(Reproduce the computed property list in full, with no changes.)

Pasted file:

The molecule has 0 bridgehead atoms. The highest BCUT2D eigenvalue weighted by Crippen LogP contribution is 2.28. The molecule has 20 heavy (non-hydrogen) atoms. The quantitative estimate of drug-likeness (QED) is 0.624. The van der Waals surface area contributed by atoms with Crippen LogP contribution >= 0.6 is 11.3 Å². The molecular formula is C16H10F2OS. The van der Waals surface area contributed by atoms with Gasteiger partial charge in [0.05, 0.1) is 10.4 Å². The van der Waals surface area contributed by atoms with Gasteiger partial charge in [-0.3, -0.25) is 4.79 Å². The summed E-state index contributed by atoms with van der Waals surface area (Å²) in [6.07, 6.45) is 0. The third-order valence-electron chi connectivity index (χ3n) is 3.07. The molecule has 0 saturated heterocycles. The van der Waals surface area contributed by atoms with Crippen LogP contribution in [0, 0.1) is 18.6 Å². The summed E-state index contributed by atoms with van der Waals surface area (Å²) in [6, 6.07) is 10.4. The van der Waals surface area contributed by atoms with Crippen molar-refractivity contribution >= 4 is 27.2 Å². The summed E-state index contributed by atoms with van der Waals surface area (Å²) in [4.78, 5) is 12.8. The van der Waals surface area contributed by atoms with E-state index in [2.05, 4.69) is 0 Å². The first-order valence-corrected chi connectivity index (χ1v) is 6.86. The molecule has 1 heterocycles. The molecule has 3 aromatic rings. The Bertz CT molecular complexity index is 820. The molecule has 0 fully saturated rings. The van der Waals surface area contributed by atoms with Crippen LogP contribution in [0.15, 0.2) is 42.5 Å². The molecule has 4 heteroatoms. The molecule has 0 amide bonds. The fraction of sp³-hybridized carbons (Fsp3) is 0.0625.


The molecule has 0 bridgehead atoms. The highest BCUT2D eigenvalue weighted by Crippen LogP contribution is 2.28. The molecule has 20 heavy (non-hydrogen) atoms. The quantitative estimate of drug-likeness (QED) is 0.624. The van der Waals surface area contributed by atoms with Crippen LogP contribution >= 0.6 is 11.3 Å². The molecular formula is C16H10F2OS. The van der Waals surface area contributed by atoms with Gasteiger partial charge in [0.05, 0.1) is 10.4 Å². The van der Waals surface area contributed by atoms with Gasteiger partial charge in [-0.3, -0.25) is 4.79 Å². The summed E-state index contributed by atoms with van der Waals surface area (Å²) in [6.07, 6.45) is 0. The third-order valence-electron chi connectivity index (χ3n) is 3.07. The molecule has 0 saturated heterocycles. The van der Waals surface area contributed by atoms with Crippen LogP contribution in [0, 0.1) is 18.6 Å². The summed E-state index contributed by atoms with van der Waals surface area (Å²) in [6, 6.07) is 10.4. The van der Waals surface area contributed by atoms with Crippen molar-refractivity contribution >= 4 is 27.2 Å². The summed E-state index contributed by atoms with van der Waals surface area (Å²) in [4.78, 5) is 12.8. The van der Waals surface area contributed by atoms with E-state index in [2.05, 4.69) is 0 Å². The first-order valence-corrected chi connectivity index (χ1v) is 6.86. The molecule has 1 heterocycles. The molecule has 3 aromatic rings. The Bertz CT molecular complexity index is 820. The molecule has 0 fully saturated rings. The van der Waals surface area contributed by atoms with Crippen LogP contribution in [0.15, 0.2) is 42.5 Å². The molecule has 4 heteroatoms. The molecule has 0 amide bonds. The fraction of sp³-hybridized carbons (Fsp3) is 0.0625.